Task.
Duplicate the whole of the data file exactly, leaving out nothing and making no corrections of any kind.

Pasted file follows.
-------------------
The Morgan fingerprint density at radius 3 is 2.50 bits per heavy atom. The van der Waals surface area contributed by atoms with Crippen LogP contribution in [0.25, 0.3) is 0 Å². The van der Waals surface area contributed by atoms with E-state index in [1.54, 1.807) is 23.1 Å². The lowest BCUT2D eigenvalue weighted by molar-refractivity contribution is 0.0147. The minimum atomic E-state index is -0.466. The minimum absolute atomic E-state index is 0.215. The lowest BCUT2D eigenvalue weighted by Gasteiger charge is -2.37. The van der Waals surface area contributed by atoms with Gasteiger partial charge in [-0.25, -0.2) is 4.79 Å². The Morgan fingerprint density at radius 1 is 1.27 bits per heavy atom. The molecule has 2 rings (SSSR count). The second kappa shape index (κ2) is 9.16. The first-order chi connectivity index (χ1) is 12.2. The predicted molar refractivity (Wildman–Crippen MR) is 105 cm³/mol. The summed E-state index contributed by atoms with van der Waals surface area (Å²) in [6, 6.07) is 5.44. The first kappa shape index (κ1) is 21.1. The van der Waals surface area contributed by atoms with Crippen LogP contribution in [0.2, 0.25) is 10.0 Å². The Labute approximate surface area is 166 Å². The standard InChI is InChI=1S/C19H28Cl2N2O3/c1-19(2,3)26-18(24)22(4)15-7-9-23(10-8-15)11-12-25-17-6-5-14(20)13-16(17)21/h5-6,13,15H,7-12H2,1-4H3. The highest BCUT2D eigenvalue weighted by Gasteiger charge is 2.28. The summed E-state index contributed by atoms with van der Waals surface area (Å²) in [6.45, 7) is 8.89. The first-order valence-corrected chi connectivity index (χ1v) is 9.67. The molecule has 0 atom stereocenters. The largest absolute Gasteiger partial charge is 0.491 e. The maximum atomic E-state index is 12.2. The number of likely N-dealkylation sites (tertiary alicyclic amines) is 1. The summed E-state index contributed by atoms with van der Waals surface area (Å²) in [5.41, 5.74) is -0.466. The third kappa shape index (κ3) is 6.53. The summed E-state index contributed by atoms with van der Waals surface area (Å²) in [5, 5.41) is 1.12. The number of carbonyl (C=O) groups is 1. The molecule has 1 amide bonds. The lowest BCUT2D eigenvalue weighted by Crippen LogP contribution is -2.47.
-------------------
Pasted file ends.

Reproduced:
The Morgan fingerprint density at radius 3 is 2.50 bits per heavy atom. The van der Waals surface area contributed by atoms with Crippen LogP contribution in [0.25, 0.3) is 0 Å². The van der Waals surface area contributed by atoms with E-state index in [1.54, 1.807) is 23.1 Å². The lowest BCUT2D eigenvalue weighted by molar-refractivity contribution is 0.0147. The minimum atomic E-state index is -0.466. The minimum absolute atomic E-state index is 0.215. The lowest BCUT2D eigenvalue weighted by Gasteiger charge is -2.37. The van der Waals surface area contributed by atoms with Gasteiger partial charge in [-0.25, -0.2) is 4.79 Å². The Morgan fingerprint density at radius 1 is 1.27 bits per heavy atom. The molecule has 2 rings (SSSR count). The second kappa shape index (κ2) is 9.16. The first-order chi connectivity index (χ1) is 12.2. The predicted molar refractivity (Wildman–Crippen MR) is 105 cm³/mol. The summed E-state index contributed by atoms with van der Waals surface area (Å²) in [6, 6.07) is 5.44. The first kappa shape index (κ1) is 21.1. The van der Waals surface area contributed by atoms with Crippen LogP contribution in [0.2, 0.25) is 10.0 Å². The Labute approximate surface area is 166 Å². The standard InChI is InChI=1S/C19H28Cl2N2O3/c1-19(2,3)26-18(24)22(4)15-7-9-23(10-8-15)11-12-25-17-6-5-14(20)13-16(17)21/h5-6,13,15H,7-12H2,1-4H3. The highest BCUT2D eigenvalue weighted by Gasteiger charge is 2.28. The summed E-state index contributed by atoms with van der Waals surface area (Å²) in [6.45, 7) is 8.89. The first-order valence-corrected chi connectivity index (χ1v) is 9.67. The molecule has 0 atom stereocenters. The largest absolute Gasteiger partial charge is 0.491 e. The maximum atomic E-state index is 12.2. The number of likely N-dealkylation sites (tertiary alicyclic amines) is 1. The summed E-state index contributed by atoms with van der Waals surface area (Å²) in [5.41, 5.74) is -0.466. The third kappa shape index (κ3) is 6.53. The summed E-state index contributed by atoms with van der Waals surface area (Å²) in [5, 5.41) is 1.12. The number of carbonyl (C=O) groups is 1. The molecule has 1 amide bonds. The lowest BCUT2D eigenvalue weighted by Crippen LogP contribution is -2.47.